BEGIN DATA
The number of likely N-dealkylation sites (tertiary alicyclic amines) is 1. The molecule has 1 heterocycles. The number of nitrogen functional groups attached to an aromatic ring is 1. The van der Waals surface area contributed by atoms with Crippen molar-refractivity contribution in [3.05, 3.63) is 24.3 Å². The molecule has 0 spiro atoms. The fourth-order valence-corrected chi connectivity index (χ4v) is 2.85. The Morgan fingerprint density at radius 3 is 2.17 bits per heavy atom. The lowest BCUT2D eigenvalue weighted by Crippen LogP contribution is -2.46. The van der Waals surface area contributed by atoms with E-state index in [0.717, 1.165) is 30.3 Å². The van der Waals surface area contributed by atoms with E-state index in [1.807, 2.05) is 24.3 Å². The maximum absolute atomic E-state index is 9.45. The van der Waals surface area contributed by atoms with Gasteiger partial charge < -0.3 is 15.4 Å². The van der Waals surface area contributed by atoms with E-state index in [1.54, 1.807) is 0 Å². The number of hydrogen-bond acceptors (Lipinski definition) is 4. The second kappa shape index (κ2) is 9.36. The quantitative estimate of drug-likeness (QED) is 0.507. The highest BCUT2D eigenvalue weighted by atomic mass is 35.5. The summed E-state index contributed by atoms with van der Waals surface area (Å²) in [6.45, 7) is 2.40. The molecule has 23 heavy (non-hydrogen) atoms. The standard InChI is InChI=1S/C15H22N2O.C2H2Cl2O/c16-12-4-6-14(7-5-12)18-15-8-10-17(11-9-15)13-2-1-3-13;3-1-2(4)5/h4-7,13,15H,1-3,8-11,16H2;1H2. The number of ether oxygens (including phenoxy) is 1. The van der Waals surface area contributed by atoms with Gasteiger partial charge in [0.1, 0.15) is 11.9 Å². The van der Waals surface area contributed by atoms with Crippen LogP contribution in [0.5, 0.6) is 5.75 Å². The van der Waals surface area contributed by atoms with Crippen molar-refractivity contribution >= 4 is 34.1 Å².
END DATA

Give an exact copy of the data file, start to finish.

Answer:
The number of likely N-dealkylation sites (tertiary alicyclic amines) is 1. The molecule has 1 heterocycles. The number of nitrogen functional groups attached to an aromatic ring is 1. The van der Waals surface area contributed by atoms with Crippen molar-refractivity contribution in [3.05, 3.63) is 24.3 Å². The molecule has 0 spiro atoms. The fourth-order valence-corrected chi connectivity index (χ4v) is 2.85. The Morgan fingerprint density at radius 3 is 2.17 bits per heavy atom. The lowest BCUT2D eigenvalue weighted by Crippen LogP contribution is -2.46. The van der Waals surface area contributed by atoms with E-state index in [0.717, 1.165) is 30.3 Å². The van der Waals surface area contributed by atoms with E-state index in [1.807, 2.05) is 24.3 Å². The maximum absolute atomic E-state index is 9.45. The van der Waals surface area contributed by atoms with Gasteiger partial charge < -0.3 is 15.4 Å². The van der Waals surface area contributed by atoms with E-state index in [1.54, 1.807) is 0 Å². The number of hydrogen-bond acceptors (Lipinski definition) is 4. The second kappa shape index (κ2) is 9.36. The quantitative estimate of drug-likeness (QED) is 0.507. The highest BCUT2D eigenvalue weighted by atomic mass is 35.5. The summed E-state index contributed by atoms with van der Waals surface area (Å²) in [6.45, 7) is 2.40. The molecule has 23 heavy (non-hydrogen) atoms. The standard InChI is InChI=1S/C15H22N2O.C2H2Cl2O/c16-12-4-6-14(7-5-12)18-15-8-10-17(11-9-15)13-2-1-3-13;3-1-2(4)5/h4-7,13,15H,1-3,8-11,16H2;1H2. The number of ether oxygens (including phenoxy) is 1. The van der Waals surface area contributed by atoms with Gasteiger partial charge in [0.1, 0.15) is 11.9 Å². The van der Waals surface area contributed by atoms with Crippen LogP contribution in [0.5, 0.6) is 5.75 Å². The van der Waals surface area contributed by atoms with Crippen molar-refractivity contribution >= 4 is 34.1 Å².